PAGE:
- What distinguishes you from everyone else? If your education and experience don’t separate you from the pack, then think about how your cover letter can. You may find that through language and through your passionate descriptions of why you want the job, you will stand out from the pack. Remember that standing out does not mean using a silly font or making wild claims. It is about presenting yourself in a way that makes you seem like the ideal candidate for the job.
- Be honest. There is nothing worse than reading a letter in which the author has clearly made up a lot of what they are saying. Be honest in your experience, be honest in your education, and above all, be honest about why you want the job. There are ways of saying things without actually stating them bluntly, so if you want the job because you enjoy money, or the sense of recognition, say that you want the position because it indicates growth and because you enjoy helping people. These are both true, but just a different way of saying what you mean.
- Also important is the skills you have to do the job, and this is not just the training and education that you have had, but also the soft skills. Becoming a CNA requires a certain type of personality, so when applying for a job, state in your CNA cover letter why you feel you have these skills. This can include patience, tenacity, intelligence and the like. If you want to endorse this, ask a teacher or friend to write you a reference, proving that you do have these skills.
- Keep it short and simple. People assume that when you write a cover letter, it has to be filled with fancy words and all manner of wild ideas, but remember that this is a reflection of who you are. If you don’t usually use big words when you speak, don’t use them in your letter, because they give a false impression of who you are. Instead, write out the letter in the way you would speak, using simple language and being honest. Don’t go over a page because the reader doesn’t have time to read the cover letters of forty to fifty applicants if they are all two or three pages. Introduce yourself, say what you want to say, and then conclude.
- Back it up. Remember that anything you say in your cover letter should be reflected in your resume, so if you mention something in your cover letter that doesn’t come up in your resume, the interviewer will be confused. For example, if you talk about your training in a private hospital, but this does not appear in your resume, the interviewer will be confused and may think that you are making it up.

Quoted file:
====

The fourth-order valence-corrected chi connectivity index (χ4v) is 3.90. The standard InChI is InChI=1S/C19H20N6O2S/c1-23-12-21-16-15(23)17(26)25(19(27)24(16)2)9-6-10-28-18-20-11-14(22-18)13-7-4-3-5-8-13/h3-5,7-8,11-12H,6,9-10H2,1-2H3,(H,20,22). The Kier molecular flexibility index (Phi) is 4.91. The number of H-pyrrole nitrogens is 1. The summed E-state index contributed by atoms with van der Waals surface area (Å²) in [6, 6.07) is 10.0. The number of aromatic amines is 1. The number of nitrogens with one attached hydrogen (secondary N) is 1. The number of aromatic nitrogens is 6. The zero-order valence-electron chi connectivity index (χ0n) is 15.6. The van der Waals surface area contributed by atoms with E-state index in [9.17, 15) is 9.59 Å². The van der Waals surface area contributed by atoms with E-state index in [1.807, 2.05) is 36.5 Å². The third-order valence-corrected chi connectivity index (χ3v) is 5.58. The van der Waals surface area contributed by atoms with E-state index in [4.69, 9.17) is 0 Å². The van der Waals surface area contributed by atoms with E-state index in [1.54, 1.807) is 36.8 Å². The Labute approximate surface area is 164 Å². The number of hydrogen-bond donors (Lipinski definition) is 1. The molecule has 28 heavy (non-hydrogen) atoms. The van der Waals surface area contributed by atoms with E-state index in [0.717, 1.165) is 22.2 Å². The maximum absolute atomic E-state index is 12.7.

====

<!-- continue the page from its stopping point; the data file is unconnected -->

The best piece of advice you can get when writing your CNA cover letter is to be yourself. People assume that when they write cover letters, they need to pretend to be better than they actually are. What ends up happening, unfortunately, is that they make a big mess and don’t even get asked for an interview.
You don’t need to be someone else to make a good impression in your cover letter. You just need to be the best version of yourself. This means being honest about what you have done, where you have been and why you want the job. It also means being honest with yourself about why you want this job. If you don’t know why, then perhaps this is not the right job for you.
When you are asked to attend an interview, make sure you know everything there is to know about what you wrote in your cover letter and resume, so prepare yourself by reading everything you wrote. In this way, if the interviewer asks any questions, you will be well prepared to answer them. Also ensure that everything you have put in your cover letter is true. There is nothing more embarrassing than being caught out in a lie in an interview and this could ruin your entire career.
As previously mentioned, be yourself. The interviewer is not expecting you to be perfect, nor are they expecting you to be someone else. If you are asked to come in for an interview, it is because the interviewer has seen something in your cover letter that they like. Your cover letter is like a mirror that reflects who you are, and if you are honest about your skills, your personality and your aspirations, you will be asked to attend more interviews than you can handle.